Out of Oblivion (1): Michael Trent

I still find it hard to stomach the relative unsuccessfulness of a band called The Films. Not to mention the hiatus they are apparently on. I blame it on the fact that they signed a record deal at a time – namely, around 2006 – when the market was just fed up with frantically retro guitar bands. Not to mention the fact that their lead singer sported a trilby, this fashion no-go stigmatising the wannabe drug rocker.
So in this ocean of faceless indie rock’n’roll bands, The Films went down in style, gracing us, among others, with one of the most on-the-spot, yes-one-might-almost-say-perfect two-minute dancefloor killer songs, titled ‘Being Bored’. (If anything has ever reached this level of perfection since, it was probably The Vaccines’ ‘Wrecking Bar’, but then again I have obviously not listened to every guitar album released in the past five years in its full length, though God knows I tried.)

Michael Trent, performing with The Films at an unplugged in-store gig in Hamburg, 2009 (not visible: the trilby in question he wears on the backdrop photo)

However, as I waded through the ruins of this band that never quite made it, I noticed that there was, in fact, a vital sign coming at least from one of their members: the man who I’ve just blamed to have charged himself with connotations of crack consumption and cohabiting with Amy Winehouse. I am glad to say that these days Michael Trent does not carry the heavy load of that unfortunate British gentleman’s hat anymore. Instead he plays quite lovely folk songs on his guitar, and has done so on two solo albums released in 2007 and 2010. Both can be listened to in full here, and I would highly recommend doing that. After all, Trent is still a skilled songwriter and I must admit I am also a bit in love with his voice. And if anyone but me actually still likes The Films, this is the closest to new material you can unfortunately get (and it is quite close in fact, musically).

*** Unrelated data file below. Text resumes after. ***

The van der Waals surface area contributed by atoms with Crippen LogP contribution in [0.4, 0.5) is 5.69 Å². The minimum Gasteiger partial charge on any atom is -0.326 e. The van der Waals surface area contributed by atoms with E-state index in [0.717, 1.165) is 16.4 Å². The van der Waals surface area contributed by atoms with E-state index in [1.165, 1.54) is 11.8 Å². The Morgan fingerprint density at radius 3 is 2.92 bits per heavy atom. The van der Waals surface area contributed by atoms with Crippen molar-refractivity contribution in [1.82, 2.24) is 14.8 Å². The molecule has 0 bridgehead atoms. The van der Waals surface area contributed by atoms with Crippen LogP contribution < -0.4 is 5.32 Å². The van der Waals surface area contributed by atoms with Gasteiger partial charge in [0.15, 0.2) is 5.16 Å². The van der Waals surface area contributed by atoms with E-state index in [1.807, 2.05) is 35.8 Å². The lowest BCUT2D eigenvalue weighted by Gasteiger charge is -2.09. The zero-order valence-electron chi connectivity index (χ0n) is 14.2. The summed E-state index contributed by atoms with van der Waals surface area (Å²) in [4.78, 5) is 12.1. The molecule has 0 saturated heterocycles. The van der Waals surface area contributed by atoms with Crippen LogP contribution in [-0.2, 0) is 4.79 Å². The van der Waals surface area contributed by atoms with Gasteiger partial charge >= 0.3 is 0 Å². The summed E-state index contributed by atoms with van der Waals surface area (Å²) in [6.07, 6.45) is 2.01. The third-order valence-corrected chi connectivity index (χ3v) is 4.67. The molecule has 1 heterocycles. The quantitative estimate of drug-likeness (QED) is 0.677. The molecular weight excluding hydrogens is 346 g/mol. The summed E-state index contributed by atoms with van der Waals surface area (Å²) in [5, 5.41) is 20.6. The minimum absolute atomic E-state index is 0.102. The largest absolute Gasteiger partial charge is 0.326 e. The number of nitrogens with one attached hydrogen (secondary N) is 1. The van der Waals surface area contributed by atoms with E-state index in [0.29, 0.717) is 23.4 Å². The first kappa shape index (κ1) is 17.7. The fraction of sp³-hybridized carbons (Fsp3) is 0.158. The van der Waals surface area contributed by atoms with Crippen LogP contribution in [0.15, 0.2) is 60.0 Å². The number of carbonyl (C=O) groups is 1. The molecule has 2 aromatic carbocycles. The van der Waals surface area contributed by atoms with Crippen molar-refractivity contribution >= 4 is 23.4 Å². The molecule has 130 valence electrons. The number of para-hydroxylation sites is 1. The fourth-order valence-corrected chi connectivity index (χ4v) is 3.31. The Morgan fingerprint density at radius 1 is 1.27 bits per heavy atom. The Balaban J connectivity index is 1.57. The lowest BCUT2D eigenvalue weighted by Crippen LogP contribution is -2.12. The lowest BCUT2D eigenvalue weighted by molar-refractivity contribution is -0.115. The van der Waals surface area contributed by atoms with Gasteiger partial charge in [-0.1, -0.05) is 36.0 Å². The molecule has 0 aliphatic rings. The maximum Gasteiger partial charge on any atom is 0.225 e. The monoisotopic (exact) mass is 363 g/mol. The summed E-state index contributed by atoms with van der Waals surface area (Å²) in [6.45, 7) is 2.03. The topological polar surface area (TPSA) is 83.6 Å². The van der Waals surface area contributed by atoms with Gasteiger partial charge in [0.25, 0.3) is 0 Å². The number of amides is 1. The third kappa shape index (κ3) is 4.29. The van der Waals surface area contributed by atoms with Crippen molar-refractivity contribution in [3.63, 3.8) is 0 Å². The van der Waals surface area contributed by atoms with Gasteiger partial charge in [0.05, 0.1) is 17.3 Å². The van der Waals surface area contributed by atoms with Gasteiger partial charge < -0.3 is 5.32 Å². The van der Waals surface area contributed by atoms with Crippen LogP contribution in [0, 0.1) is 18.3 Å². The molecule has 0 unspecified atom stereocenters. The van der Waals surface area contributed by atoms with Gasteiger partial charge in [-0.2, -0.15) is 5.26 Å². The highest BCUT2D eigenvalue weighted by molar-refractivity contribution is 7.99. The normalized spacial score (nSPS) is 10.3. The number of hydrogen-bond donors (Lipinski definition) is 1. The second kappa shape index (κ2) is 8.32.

His current project Shovels & Rope, a duo consisting of Trent and Cary Ann Hearst, plays a more classic, country-esque folk than what Trent attempts on his solo albums. On these, you find a bit of everything: country, singer-songwriter, chamber pop, highly Films-y rock’n’roll (‘Bad Luck’). As a starting point, consider downloading the free track ‘Daily Routine’ from his Facebook page. And if you like it, but dislike the iTunes Store (or however prefer actual CDs), I suggest you keep your hands off Amazon’s overpriced imports and head here.


Leave a Reply

Fill in your details below or click an icon to log in:

WordPress.com Logo

You are commenting using your WordPress.com account. Log Out /  Change )

Google+ photo

You are commenting using your Google+ account. Log Out /  Change )

Twitter picture

You are commenting using your Twitter account. Log Out /  Change )

Facebook photo

You are commenting using your Facebook account. Log Out /  Change )


Connecting to %s